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Canthariphilous insects, representing three different orders, were attracted to cantharidin baits in the years 1989 to 1999 in Tanzania, Kenya and Uganda. Two Aulacoderus, seven Formicomus, two Mecynotarsus, 11 Notoxus, three Tomoderus and one Cyclodinus, Omonadus, Pseudoleptaleus, Sapintus, and Tenuicomus species respectively were noted from the beetle family Anthicidae. The chrysomelid species Barombiella vicina and Barombiella sp. (Coleoptera: Chrysomelidae) were caught at cantharidin as well as Pallenothriocera rufimembris (Coleoptera: Cleridae) and two other up to now not identified clerid species. Also a bug species from the genus Dieuches (Heteroptera: Lygaeidae) was noted. Always present at the baits were a anthomyiid species (Diptera: Anthomyiidae) and ceratopogonids (Diptera: Ceratopogonidae). A canthariphilous species from the dipteran family Platystomatidae was found in an indigenous forest of Mt Kilimanjaro.
The baiting sites are briefly characterised and the knowledge about the function of cantharidin in the biology of canthariphilous insects is summarised.
A list of dragonflies recorded in Kakamega Forest, Western Kenya is presented, including ten new records for Kenya. Some of the species have their centre of distribution in West Africa. Ecological notes on different adaptation strategies of rain forest dragonflies are given, mainly focusing on visibility and flight behaviour of the males. Seasonality patterns of the observed dragonflies and distinct behavioural features of selected species, e.g. Hadrothemis and Gynacantha are described.
The giant forest hog, Hylochoerus meinertzhageni, is distributed across the West African forest belt and into eastern Africa. It is known from Uganda and is reasonably common in suitable habitat in Kenya. Evidence suggests that a taxon described from a photograph as Hylochoerus schulzi Zukowsky 1921 from the Mutjek Mountains in northern Tanzania along the western Rift Valley wall is in fact a bushpig, Potamochoerus larvatus. Previously published records of the giant forest hog in Tanzania are discussed and shown to be non-definitive; the need for a specimen or unambiguous photographic record of H. meinertzhageni from Tanzania still exists.
A new cycad taxon, Encephalartos tegulaneus subsp. powysii, is described from Central Kenya. Taxonomic characteristics unique to this taxon in relation to the other subspecies are discussed. Its habitat preference, population and conservation status are also discussed.
This paper seeks to demonstrate the usefulness of the data held at the National Biodiversity Data Bank (NBDB) situated at Makerere University Institute of Environment and Natural Resources (MUIENR). We assess its value as a potential planning tool, based on the growing evidence that Uganda aspires to a robust Protected Area system that encompasses protection of biodiversity at the genetic, species and ecosystem levels. Analyses are presented of the coverage of 21 major vegetation types, and of species of birds and mammals. Several important vegetation types are inadequately conserved, whilst coverage of some categories of birds is also incomplete. The situation seems to be worse for mammals, although this is harder to assess because the distributions of many species are poorly known.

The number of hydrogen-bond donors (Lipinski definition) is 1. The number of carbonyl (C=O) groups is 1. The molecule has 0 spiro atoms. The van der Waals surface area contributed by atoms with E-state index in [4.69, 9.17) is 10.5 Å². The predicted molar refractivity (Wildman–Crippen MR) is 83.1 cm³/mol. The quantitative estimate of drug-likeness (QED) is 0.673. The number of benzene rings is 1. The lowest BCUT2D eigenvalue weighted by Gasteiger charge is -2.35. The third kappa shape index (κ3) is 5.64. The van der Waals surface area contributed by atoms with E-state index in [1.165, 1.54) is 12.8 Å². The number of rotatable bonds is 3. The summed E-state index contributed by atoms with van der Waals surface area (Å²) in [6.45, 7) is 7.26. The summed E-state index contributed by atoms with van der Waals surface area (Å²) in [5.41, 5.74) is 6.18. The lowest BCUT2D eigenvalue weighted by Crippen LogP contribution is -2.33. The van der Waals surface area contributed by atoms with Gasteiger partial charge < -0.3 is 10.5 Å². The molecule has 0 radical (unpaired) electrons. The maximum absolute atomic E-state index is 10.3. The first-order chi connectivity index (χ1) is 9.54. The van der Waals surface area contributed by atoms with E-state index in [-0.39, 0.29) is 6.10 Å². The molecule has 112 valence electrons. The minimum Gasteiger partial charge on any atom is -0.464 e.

The Uganda Forest Department recently completed a major national inventory of forest biodiversity, aimed at providing the information necessary to design a representative protected area system for the country. The inventory covered five national parks and a further 60 forest reserves, and involved the collection of data on five indicator taxa of plants and animals. The project involved approximately 100 man-years of work, during which 17,600 plant site records were made, 100,000 trap-nights of small mammal work undertaken, 57,000 large moths, 21,000 butterflies and 14,000 birds trapped.
The analysis of data generated by the inventory has involved the development of a scoring system, by which the biodiversity and socio-economic values of different sites were compared, and nature conservation priorities established.
More than 95 % of species belonging to the five indicator taxa are represented in the present 10 national parks combined with 11 selected forest reserves, and a more complete network of 43 sites would encompass more than 98% of species. The proposed network of forest Nature Reserves is presently being put in place.
The length increments of seedlings and branches, and the extension growth of specimens of different age classes of 12 forest tree species were measured on Mt Kenya between May 1992 and July 1995.
Of all examined species, the camphor tree, Ocotea usambarensis showed the lowest growth rates. The growth rates of other species of the primary forests, namely Zanthoxyllum gillettii and Vitex keniensis were between 30 and 200 % higher. The seedlings of Vitex outgrew even pioneer species such as Macaranga kilimandscharica Pax and Neoboutonia macrocalyx. These trees showed growth rates at least twice as high as those of the primary species.
Juniperus procera was found to be the fastest growing species in the cedar forest, underlining its success in forming dense stands after a fire. Only young Podocarpus latifolius showed a similar fast growth. Olea europaea ssp. cuspidata, Olea capensis ssp. hochstetteri and Cassipourea malosana had nearly equal growth rates, however, considerably lower than those of Juniperus procera and Podocarpus latifolius.
Hagenia abyssinica fell within the range of the fast growing species, illustrating the ability of this species to regenerate very fast under suitable conditions.